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Class Actions -- Plaintiff Law

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The Class Action Fairness Act of 2005

In February 2005, the Class Action Fairness Act became law. The Class Action Fairness Act, or CAFA, sought to significant changes to the way in which class action lawsuits are litigated in the United States. Primarily, CAFA expanded federal jurisdiction and created new settlement requirements for class action suits.
Expansion of Federal Jurisdiction
Before CAFA was passed, federal courts had jurisdiction over class action cases if:
·         The case was a matter of federal law and would have been decided in federal court even if it had not been a class action;
·         The class representatives and the defendants were citizens of different countries; or
·         Every single class member met the minimum amount in controversy amount.
Pursuant to CAFA, federal courts now also have jurisdiction over class actions if:
·         A case has more than 100 class members, if at least one class member has a citizenship different than at least one defendant; or
·         The amount in controversy totals $5 million or more.
CAFA is meant to make it easier to get to federal court, where it is believed there will be greater uniformity among decisions – a move that was well favored by big companies and common defendants in class action lawsuits.
CAFA, therefore, expands federal jurisdiction to include the cases which were under federal jurisdiction prior to 2005, and the expanded jurisdiction established in CAFA. Furthermore, CAFA makes it easier for a defendant to remove a case to federal court by ending some of the limitations on removal that used to exist.
Exceptions to Expanded Federal Jurisdiction
While generally, CAFA expands federal jurisdiction, the law recognizes that there are some situations where state courts are the more appropriate venue for class action cases. Specific exceptions to federal jurisdiction include:
·         Cases where more than two thirds of the class members are from one state and a significant defendant is from that state, the injuries happened in that state, or there has been no class action suit filed on the issue within the previous 3 years;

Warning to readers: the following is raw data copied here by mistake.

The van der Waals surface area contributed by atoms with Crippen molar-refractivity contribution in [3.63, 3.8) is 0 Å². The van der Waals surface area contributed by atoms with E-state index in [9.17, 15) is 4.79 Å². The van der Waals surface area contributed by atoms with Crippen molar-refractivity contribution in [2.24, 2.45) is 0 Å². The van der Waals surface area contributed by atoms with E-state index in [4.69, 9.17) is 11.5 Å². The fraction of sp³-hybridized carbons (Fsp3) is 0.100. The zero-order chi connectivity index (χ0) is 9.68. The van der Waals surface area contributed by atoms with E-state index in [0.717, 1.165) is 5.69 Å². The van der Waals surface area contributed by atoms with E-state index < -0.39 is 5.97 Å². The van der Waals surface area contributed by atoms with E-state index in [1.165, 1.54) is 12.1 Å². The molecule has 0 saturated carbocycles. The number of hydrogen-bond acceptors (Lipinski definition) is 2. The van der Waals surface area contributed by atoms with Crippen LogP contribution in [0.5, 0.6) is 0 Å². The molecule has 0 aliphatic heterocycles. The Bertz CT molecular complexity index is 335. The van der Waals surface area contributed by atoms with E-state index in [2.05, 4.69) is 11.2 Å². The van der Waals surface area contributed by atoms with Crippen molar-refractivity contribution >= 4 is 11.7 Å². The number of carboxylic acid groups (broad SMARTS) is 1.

·         When a federal court decides that a state court is more appropriate and 1/3 -2/3 of the class members are from one state and the primary defendants are from the same state; and
·         Corporate cases that primarily deal with securities issues, governance of a corporation or fiduciary duties.
New Settlement Rules
When class action lawsuits eventually settle, class members are often left with a coupon to cash in for future goods or services from the defendant.   Lawmakers were concerned about how a coupon to the company that caused the class members’ harm actually compensated class members for their injuries. CAFA now requires that judges who accept “coupon settlements” issue written findings explaining that the settlement is fair, adequate and reasonable. Additionally, CAFA bases attorney’s fees on the amount of coupons that are actually redeemed which is often much lower than the coupons available.
Other new settlement rules include that:
  • Settlement agreements can’t result in a net financial loss to a class member unless the court makes a written finding that the nonfinancial compensation outweighed the loss; and
  • Settlements cannot give extra money to in state or local class members.
In order to promote fair settlements, CAFA now requires that government officials be notified of pending class action settlements and be provided time to comment on such settlements.
CAFA was designed to make class action lawsuits fairer for both class members and defendants. Although it has been more than five years since the law was adopted, class action lawsuits are still beginning to work their way through the system pursuant to the new guidelines and it is still too early to determine whether the changes significantly benefit either side of class action lawsuits. 
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